Graptolite Fossils Offer New Insights On Colony Complexity
October 3, 2012

Old Graptolite Fossils Offer New Insights Into Colony Complexity

Alan McStravick for - Your Universe Online

In what is perhaps the best outcome of hoarding ever, researchers revisited the fossil records of a specimen that has been stored in a museum for over a century. Dr. Jan Zalasiewicz of the Department of Geology at the University of Leicester reviewed the fossil of the graptolite, a member of a planktonic colony that existed nearly a half billion years ago. This specific specimen was found in the Southern Uplands of Scotland.

Existing primarily during the Cambrian Period some 500 million years ago and surviving into the Early Carboniferous Period roughly 350 million years ago, graptolite is part of a group of aquatic colonial animals. Lacking any mineralized internal structure and having an exoskeleton that is best described as “fingernail-like,” the graptolite fossil record usually shows up preserved in carbonaceous impressions on black shale. These fossils, made up of flat impressions in the shale, usually lack any significant detail.

Long thought to have been extinct, the graptolite was re-discovered on the seafloor near New Caledonia in 1992 by Noel Dilly. While sorting through a whole host of specimens retrieved by French oceanographers, Dilly quickly realized that he had stumbled upon a creature that had been presumed extinct for more than 300 million years.

Dilly exclaimed, “I don´t want to sound arrogant, but I feel I must almost be in the same bracket as Dr. (J.L.B.) Smith.” The Dr. Smith to whom he referred was a South African chemist who, in 1938, while examining a sketch of a fish that was caught off Madagascar, realized he was looking at a coelacanth, an ancient lobe-finned fish thought to have been extinct for the better part of 100 million years.

Dilly continued, “Here I am, a complete outsider, who by virtue of an incredible stroke of good fortune has stumbled across something that is very exciting and very interesting.”

“I remember the morning vividly,” recounts Dilly, of the day he received the specimens. “I thought, ℠Oh my God, not another boring collection to hack through.´ And then when I took the first one out of the pot I thought, ℠This is like nothing I´ve seen.´ I saw those long needle-like processes, (a definitive characteristic of graptolite fossils), and thought, ℠I don´t believe this. There was about a 40-minute period when I was looking at these things through the microscope and waiting to wake up from a dream.”

Graptolites, floating organisms that once enjoyed wide global distribution due to ocean currents, have been found as fossils in a variety of locations around the planet.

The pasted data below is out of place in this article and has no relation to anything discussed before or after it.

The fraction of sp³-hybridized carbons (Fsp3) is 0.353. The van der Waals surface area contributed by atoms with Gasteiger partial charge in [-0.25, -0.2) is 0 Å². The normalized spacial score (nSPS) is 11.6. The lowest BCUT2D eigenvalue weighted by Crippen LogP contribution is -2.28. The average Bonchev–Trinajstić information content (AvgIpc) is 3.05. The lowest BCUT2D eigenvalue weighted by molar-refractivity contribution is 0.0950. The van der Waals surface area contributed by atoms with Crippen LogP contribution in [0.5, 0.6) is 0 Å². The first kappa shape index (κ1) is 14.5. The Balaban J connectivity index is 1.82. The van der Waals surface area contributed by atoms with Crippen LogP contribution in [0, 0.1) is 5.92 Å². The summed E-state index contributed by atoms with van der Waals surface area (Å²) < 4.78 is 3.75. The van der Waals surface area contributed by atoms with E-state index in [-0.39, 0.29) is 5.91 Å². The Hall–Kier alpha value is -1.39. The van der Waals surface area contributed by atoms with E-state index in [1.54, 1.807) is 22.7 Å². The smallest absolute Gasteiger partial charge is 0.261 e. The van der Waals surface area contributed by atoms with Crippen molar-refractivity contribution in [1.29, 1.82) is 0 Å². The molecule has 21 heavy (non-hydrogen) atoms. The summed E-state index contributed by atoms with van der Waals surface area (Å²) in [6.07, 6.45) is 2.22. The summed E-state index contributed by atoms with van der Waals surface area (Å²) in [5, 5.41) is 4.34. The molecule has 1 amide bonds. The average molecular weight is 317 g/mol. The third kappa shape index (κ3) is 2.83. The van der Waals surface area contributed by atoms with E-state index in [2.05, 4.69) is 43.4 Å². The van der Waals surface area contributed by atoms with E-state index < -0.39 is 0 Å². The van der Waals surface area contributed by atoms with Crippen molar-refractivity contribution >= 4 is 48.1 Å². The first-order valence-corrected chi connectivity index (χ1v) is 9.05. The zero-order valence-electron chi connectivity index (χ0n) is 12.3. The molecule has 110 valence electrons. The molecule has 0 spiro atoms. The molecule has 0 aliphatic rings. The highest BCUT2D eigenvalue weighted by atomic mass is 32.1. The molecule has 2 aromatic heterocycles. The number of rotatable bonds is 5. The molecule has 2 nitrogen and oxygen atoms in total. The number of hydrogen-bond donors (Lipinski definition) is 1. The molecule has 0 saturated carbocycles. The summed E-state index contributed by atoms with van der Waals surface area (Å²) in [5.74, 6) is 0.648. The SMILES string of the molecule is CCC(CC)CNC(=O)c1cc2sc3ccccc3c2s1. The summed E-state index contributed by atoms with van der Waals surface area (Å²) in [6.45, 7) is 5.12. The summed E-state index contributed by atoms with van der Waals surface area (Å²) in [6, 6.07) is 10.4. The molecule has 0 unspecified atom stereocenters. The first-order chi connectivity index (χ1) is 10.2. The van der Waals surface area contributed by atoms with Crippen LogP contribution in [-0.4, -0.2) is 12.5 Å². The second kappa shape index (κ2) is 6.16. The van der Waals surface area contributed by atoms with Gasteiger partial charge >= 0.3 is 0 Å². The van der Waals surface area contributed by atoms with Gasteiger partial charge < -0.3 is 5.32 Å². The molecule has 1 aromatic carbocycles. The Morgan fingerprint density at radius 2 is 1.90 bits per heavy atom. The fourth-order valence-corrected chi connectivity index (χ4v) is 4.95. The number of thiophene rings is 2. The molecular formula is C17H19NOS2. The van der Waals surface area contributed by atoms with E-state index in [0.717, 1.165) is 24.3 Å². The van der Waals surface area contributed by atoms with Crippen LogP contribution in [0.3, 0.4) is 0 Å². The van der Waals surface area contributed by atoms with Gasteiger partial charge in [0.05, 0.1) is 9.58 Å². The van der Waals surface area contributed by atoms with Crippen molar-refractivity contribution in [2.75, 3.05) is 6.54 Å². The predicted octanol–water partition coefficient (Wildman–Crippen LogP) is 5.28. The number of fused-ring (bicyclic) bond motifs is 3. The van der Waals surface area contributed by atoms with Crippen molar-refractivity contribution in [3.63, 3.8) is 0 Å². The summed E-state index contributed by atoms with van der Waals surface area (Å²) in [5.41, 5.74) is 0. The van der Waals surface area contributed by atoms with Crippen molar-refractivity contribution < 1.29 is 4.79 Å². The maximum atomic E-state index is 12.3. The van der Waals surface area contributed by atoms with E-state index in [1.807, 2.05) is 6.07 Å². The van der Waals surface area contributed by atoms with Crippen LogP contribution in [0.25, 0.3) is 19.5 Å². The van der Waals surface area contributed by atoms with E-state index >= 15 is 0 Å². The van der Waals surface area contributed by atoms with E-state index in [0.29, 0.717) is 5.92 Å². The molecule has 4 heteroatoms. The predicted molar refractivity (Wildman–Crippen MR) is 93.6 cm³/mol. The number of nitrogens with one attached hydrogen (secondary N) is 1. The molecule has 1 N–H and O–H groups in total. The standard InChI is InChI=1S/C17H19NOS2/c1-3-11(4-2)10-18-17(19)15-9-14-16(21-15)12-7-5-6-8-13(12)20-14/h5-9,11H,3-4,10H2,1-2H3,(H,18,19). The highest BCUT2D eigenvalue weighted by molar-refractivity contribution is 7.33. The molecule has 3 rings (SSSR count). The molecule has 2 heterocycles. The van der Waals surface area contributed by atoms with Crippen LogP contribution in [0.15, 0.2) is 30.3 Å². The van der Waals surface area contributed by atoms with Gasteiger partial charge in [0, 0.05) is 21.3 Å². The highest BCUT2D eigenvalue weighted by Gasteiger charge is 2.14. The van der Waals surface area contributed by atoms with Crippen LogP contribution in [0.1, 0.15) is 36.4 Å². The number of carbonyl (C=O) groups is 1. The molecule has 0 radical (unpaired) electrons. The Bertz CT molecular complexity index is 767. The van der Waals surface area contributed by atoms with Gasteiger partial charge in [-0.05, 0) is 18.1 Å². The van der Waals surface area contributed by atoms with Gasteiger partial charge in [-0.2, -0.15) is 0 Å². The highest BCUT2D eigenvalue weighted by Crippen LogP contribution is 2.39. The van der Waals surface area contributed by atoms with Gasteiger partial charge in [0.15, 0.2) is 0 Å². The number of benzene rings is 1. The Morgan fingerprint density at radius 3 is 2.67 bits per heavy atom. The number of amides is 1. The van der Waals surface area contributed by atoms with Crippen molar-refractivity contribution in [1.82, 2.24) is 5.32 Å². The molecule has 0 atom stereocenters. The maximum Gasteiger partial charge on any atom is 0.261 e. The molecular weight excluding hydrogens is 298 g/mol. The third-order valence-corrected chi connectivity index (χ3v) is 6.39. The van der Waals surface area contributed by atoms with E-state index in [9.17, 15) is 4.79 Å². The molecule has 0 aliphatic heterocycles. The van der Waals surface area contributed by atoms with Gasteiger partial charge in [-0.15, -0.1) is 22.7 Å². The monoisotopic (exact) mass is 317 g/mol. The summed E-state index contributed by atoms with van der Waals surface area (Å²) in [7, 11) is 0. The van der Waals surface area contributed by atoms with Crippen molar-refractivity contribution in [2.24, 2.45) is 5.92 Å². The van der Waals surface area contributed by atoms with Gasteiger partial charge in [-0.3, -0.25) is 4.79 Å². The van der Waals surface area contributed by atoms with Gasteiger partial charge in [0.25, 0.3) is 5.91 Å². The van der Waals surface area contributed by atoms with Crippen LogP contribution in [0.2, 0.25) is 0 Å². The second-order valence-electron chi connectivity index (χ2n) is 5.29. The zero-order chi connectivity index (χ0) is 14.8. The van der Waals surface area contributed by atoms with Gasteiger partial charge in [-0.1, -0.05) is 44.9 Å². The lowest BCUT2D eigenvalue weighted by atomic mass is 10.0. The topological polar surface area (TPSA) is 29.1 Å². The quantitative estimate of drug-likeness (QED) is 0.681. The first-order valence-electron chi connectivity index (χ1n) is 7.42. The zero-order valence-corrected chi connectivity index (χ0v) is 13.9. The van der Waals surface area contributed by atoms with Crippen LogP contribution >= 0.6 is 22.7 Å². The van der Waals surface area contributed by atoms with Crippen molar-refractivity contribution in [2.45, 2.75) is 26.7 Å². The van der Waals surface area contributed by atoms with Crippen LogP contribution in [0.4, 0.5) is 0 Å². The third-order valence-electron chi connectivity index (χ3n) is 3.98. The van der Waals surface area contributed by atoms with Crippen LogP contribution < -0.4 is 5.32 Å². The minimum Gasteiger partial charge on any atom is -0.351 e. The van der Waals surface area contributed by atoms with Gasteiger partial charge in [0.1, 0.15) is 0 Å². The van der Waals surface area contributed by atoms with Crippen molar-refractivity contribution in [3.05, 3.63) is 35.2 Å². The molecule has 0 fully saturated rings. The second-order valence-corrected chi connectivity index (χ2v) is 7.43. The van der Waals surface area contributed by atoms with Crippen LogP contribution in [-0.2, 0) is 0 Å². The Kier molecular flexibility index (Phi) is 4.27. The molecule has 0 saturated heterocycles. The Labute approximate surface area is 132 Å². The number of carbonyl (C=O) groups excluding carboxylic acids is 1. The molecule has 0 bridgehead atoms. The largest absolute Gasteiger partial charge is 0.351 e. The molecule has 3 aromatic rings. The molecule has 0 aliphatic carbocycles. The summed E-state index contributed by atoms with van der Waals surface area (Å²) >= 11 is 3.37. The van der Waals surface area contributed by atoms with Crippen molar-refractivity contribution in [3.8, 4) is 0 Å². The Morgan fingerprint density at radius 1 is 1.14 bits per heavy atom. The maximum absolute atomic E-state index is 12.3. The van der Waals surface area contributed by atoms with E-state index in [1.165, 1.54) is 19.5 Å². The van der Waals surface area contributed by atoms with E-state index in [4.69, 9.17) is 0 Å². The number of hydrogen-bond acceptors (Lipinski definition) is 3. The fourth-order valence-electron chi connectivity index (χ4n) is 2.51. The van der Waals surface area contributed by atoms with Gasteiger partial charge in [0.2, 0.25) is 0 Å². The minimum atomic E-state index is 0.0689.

In a study published in Geological Magazine, Dr. Zalasiewicz provides new evidence that these early organisms had developed highly specialized roles, showing a level of cooperation that had not even been considered previously. Specifically, the study focused on the multi-story floating ℠homes´ that the small graptolite constructed. Similar to how modern home builders utilize specialized laborers in the construction of homes — bricklayers, plasterers, decorators, etc. — the graptolite colonies displayed a sort of cooperative symbiosis and division of labor between different types of specialized workers.

While reviewing the fossils, Dr. Zalasiewicz noticed something that had been previously overlooked. Because the animals themselves are soft-bodied and decompose relatively quickly, the fossils tend not to show the animals themselves but rather the connections that existed between the animals.

These connections indicate that the animals of the colony could not have been all basically the same, as had been assumed. Rather, they must have been very different in shape and organization in different parts of the colony.

Dr Zalasiewicz said, "The light caught one of the fossils in just the right way, and it showed complex structures I had never seen in a graptolite before. It was a sheer stroke of luck “¦ one of those Eureka moments.”

“In some parts of the colony, these fossilized connections look like slender criss-crossing branches; others look like little hourglasses. Hence, a key element in the ancient success of these animals must have been an elaborate division of labor, in which different members of the colony took on different tasks, for feeding, building and so on. This amazing fossil shows sophisticated prehistoric co-operation, preserved in stone."

It has been a mystery how such tiny 'lowly' prehistoric creatures could have cooperated to build such impressively sophisticated living quarters. Now, this single fossil which has been carefully preserved in the collections of the British Geological Survey since 1882, sheds light on these ancient master builders.

Over that past century, the fossil slab had been examined by some of the world's leading experts on these fossils because it includes numerous specimens of a rare and unusual species.

Dr. Mike Howe, manager of the British Geological Survey's fossil collections and a co-author of the study, commented "This shows that museum collections are a treasure trove, where fossils collected long ago can drive new science."

This study was funded primarily by the British Geological Survey (BGS), a part of the Natural Environment Research Council (NERC).